How to Deal with Breast Milk while Traveling
Traveling after having a baby is definitely a whole new kind of adventure. The first concern that should come to mind is how to feed your little one, especially if you’re pumping. Whether you are exclusively pumping, traveling without your baby and need to keep up with your supply, or just want to bring a bottle or two for the ride: here is what you can do to make your traveling (particularly flying) experience easier.
Don’t check your pump.
It is not worth the risk! Airlines are notoriously hard on checked bags and having a broken expensive pump will cause unnecessary stress. Even with it as a carry on, it is always safe to bring a manual pump with you (just in case!). The best news is that a pump does not count as a carry-on item but rather a medical device, so you can still have a normal carry on and personal item if it’s part of the airline’s policy. It may be smart double check what you’re allowed to carry on with your specific airline since this is always changing.
Invest in good accessories.
Accessories are key. Things like a good pump carrier, cooler, ice packs, extra bottles, a water kettle (if you need to heat milk for your little one), and storage bags will keep you on top of your breast pumping game. What exactly you will need depends of course on how long of a trip you are taking. You’ll need a much bigger cooler if you’re gone for a weekend versus a week!
If bringing milk, try to only bring what you need. However, flying can be unpredictable so also be prepared. Try to find a balance so that you don’t have milk that goes to waste but you also keep your baby fed if needed! Try to bring your milk frozen (unless you plan on using it immediately), as this will cause less of a hassle with security. Plus, it can be refrozen when you arrive at your destination as long as there is one piece of ice left in the bag!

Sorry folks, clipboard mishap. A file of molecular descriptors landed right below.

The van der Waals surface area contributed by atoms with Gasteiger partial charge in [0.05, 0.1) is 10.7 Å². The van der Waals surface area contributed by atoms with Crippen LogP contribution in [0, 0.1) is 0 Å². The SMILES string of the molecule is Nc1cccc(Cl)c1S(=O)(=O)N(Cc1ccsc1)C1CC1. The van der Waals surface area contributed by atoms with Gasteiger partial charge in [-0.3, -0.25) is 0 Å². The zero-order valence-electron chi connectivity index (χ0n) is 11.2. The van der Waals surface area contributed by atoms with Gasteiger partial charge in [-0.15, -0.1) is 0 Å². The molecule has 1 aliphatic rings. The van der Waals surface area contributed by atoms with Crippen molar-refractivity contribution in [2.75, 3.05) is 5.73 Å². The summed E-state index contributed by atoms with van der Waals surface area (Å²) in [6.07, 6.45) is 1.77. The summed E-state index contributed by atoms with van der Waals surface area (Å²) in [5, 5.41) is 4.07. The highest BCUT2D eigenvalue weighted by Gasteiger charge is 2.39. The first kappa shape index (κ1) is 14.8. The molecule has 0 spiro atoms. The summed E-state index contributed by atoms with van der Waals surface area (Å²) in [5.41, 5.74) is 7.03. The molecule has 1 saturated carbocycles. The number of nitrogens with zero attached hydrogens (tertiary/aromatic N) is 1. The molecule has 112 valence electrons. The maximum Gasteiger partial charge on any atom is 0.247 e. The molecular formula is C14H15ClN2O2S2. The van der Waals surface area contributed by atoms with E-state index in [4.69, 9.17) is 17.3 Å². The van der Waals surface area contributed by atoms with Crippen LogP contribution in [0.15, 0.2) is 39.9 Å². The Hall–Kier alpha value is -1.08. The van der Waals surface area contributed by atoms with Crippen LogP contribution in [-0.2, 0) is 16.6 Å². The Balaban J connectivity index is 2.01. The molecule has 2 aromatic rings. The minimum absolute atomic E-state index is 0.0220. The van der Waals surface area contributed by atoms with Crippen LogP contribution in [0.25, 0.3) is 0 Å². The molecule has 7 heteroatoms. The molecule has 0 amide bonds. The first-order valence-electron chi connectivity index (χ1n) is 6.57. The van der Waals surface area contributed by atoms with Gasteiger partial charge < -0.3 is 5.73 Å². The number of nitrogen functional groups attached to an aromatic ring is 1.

Allow extra time in security.
Security can be tricky. Make sure you declare your breast milk and your travels will definitely have a better start! You will most likely need to go through some extra screens, which is totally normal. However, don’t let anyone claim they need to open your milk bags and request that they use gloves to keep your items sanitary. There are always horror stories about women going through security, so if you can remember bring TSA guidelines with you (a screenshot on your phone can work too) to reference. Some employees simply aren’t aware of the rules so it helps if you know your rights!
The 3-ounce rule.
Quantities of your breast milk can be more than 3 ounces per container. There is no specific restriction here. TSA only states that it should be a “reasonable” amount. On the other hand, if you bring ice or an ice pack in your cooler they ARE subject to the 3-ounce rule, so plan accordingly. You can even have dry ice if it is specifically for breast milk. Some people don’t want to deal with ice at security and simply ask for ice at a restaurant when they get inside the security gates. If you are returning from a trip with milk and don’t want to deal with any of these rules, look into courier options like Milk Stork to overnight your milk back home.
Find a place with a freezer.
When booking a hotel make sure they have a freezer you can use. Call ahead if you aren’t sure. Ideally, there will be one in your room (some fridges can even get cold enough). However, you may be able to use the hotel’s main freezer if there is no other option. If you’re struggling with hotels, booking an entire place on sites like Airbnb may be a great option since the majority of them would standardly provide a freezer in their kitchen.
Stay calm and carry on.
You’re an awesome mom for being committed to your baby’s health by providing breast milk! Follow these steps, do the best you can, and all will be good! Traveling can be stressful, which can affect your supply. Being prepared will make your trip significantly more enjoyable. If you are struggling with supply, use of your pump or any other details related to breastfeeding don’t hesitate to check out other blog articles here or talk to a specialist at Spectra Baby USA.
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